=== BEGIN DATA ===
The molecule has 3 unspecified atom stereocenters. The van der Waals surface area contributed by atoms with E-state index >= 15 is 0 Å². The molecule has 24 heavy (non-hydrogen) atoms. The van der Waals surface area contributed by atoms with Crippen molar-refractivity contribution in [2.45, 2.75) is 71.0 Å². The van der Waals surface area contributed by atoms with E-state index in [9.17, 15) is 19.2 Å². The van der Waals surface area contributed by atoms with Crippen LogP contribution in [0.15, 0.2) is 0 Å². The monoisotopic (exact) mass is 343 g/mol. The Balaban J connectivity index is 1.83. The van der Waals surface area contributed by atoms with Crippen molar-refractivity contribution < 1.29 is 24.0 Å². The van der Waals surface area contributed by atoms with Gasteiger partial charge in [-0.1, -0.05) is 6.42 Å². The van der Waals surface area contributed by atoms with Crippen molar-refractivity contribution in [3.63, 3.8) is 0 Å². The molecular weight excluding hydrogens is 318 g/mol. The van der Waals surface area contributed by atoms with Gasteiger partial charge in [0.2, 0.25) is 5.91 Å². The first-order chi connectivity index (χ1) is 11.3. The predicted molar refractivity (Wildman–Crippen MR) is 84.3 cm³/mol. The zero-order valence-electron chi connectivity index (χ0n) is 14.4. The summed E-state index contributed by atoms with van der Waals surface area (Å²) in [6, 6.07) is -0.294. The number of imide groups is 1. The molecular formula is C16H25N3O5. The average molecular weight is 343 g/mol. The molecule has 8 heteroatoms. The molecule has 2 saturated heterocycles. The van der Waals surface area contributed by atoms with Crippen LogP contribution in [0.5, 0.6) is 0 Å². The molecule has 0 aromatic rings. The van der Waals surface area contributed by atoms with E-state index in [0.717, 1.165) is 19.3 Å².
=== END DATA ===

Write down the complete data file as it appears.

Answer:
The molecule has 3 unspecified atom stereocenters. The van der Waals surface area contributed by atoms with E-state index >= 15 is 0 Å². The molecule has 24 heavy (non-hydrogen) atoms. The van der Waals surface area contributed by atoms with Crippen molar-refractivity contribution in [2.45, 2.75) is 71.0 Å². The van der Waals surface area contributed by atoms with E-state index in [9.17, 15) is 19.2 Å². The van der Waals surface area contributed by atoms with Crippen LogP contribution in [0.15, 0.2) is 0 Å². The monoisotopic (exact) mass is 343 g/mol. The Balaban J connectivity index is 1.83. The van der Waals surface area contributed by atoms with Crippen molar-refractivity contribution < 1.29 is 24.0 Å². The van der Waals surface area contributed by atoms with Gasteiger partial charge in [-0.1, -0.05) is 6.42 Å². The van der Waals surface area contributed by atoms with Crippen molar-refractivity contribution in [3.63, 3.8) is 0 Å². The molecular weight excluding hydrogens is 318 g/mol. The van der Waals surface area contributed by atoms with Gasteiger partial charge in [0.2, 0.25) is 5.91 Å². The first-order chi connectivity index (χ1) is 11.3. The predicted molar refractivity (Wildman–Crippen MR) is 84.3 cm³/mol. The zero-order valence-electron chi connectivity index (χ0n) is 14.4. The summed E-state index contributed by atoms with van der Waals surface area (Å²) in [6, 6.07) is -0.294. The number of imide groups is 1. The molecular formula is C16H25N3O5. The average molecular weight is 343 g/mol. The molecule has 8 heteroatoms. The molecule has 2 saturated heterocycles. The van der Waals surface area contributed by atoms with Crippen LogP contribution in [0.5, 0.6) is 0 Å². The molecule has 0 aromatic rings. The van der Waals surface area contributed by atoms with E-state index in [0.717, 1.165) is 19.3 Å².